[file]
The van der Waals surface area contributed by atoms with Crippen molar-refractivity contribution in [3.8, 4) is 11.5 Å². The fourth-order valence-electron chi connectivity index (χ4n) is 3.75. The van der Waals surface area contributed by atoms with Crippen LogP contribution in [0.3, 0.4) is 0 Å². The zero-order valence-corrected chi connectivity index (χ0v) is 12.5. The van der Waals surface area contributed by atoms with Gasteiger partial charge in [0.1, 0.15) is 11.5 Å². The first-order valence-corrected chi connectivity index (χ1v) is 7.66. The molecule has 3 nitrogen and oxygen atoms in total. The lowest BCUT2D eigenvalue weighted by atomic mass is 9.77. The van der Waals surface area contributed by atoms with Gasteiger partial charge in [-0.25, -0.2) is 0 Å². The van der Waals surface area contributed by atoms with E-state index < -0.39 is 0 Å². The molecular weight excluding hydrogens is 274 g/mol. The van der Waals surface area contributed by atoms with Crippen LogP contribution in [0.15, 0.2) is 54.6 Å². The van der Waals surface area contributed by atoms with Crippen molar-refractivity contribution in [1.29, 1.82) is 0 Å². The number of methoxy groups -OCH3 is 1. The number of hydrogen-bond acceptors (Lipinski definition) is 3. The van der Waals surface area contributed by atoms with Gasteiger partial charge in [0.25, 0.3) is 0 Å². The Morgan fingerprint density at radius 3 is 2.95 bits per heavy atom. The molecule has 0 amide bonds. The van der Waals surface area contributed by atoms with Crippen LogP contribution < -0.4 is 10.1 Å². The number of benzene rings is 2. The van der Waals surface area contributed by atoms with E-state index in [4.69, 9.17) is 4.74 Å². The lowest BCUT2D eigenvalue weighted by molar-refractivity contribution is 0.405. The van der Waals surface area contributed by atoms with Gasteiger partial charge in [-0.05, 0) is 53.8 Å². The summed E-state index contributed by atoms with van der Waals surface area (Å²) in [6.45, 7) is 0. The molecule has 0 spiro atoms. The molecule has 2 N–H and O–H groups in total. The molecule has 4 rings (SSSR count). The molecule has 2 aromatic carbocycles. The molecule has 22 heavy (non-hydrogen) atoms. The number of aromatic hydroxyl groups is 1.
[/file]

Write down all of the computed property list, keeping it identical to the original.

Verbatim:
The van der Waals surface area contributed by atoms with Crippen molar-refractivity contribution in [3.8, 4) is 11.5 Å². The fourth-order valence-electron chi connectivity index (χ4n) is 3.75. The van der Waals surface area contributed by atoms with Crippen LogP contribution in [0.3, 0.4) is 0 Å². The zero-order valence-corrected chi connectivity index (χ0v) is 12.5. The van der Waals surface area contributed by atoms with Gasteiger partial charge in [0.1, 0.15) is 11.5 Å². The first-order valence-corrected chi connectivity index (χ1v) is 7.66. The molecule has 3 nitrogen and oxygen atoms in total. The lowest BCUT2D eigenvalue weighted by atomic mass is 9.77. The van der Waals surface area contributed by atoms with Gasteiger partial charge in [-0.25, -0.2) is 0 Å². The van der Waals surface area contributed by atoms with E-state index < -0.39 is 0 Å². The molecular weight excluding hydrogens is 274 g/mol. The van der Waals surface area contributed by atoms with Crippen LogP contribution in [0.15, 0.2) is 54.6 Å². The van der Waals surface area contributed by atoms with Crippen molar-refractivity contribution in [1.29, 1.82) is 0 Å². The number of methoxy groups -OCH3 is 1. The number of hydrogen-bond acceptors (Lipinski definition) is 3. The van der Waals surface area contributed by atoms with Gasteiger partial charge in [0.25, 0.3) is 0 Å². The Morgan fingerprint density at radius 3 is 2.95 bits per heavy atom. The molecule has 0 amide bonds. The van der Waals surface area contributed by atoms with Crippen LogP contribution < -0.4 is 10.1 Å². The number of benzene rings is 2. The van der Waals surface area contributed by atoms with E-state index in [4.69, 9.17) is 4.74 Å². The lowest BCUT2D eigenvalue weighted by molar-refractivity contribution is 0.405. The van der Waals surface area contributed by atoms with Gasteiger partial charge in [-0.05, 0) is 53.8 Å². The summed E-state index contributed by atoms with van der Waals surface area (Å²) in [6.45, 7) is 0. The molecule has 0 spiro atoms. The molecule has 2 N–H and O–H groups in total. The molecule has 4 rings (SSSR count). The molecule has 2 aromatic carbocycles. The molecule has 22 heavy (non-hydrogen) atoms. The number of aromatic hydroxyl groups is 1.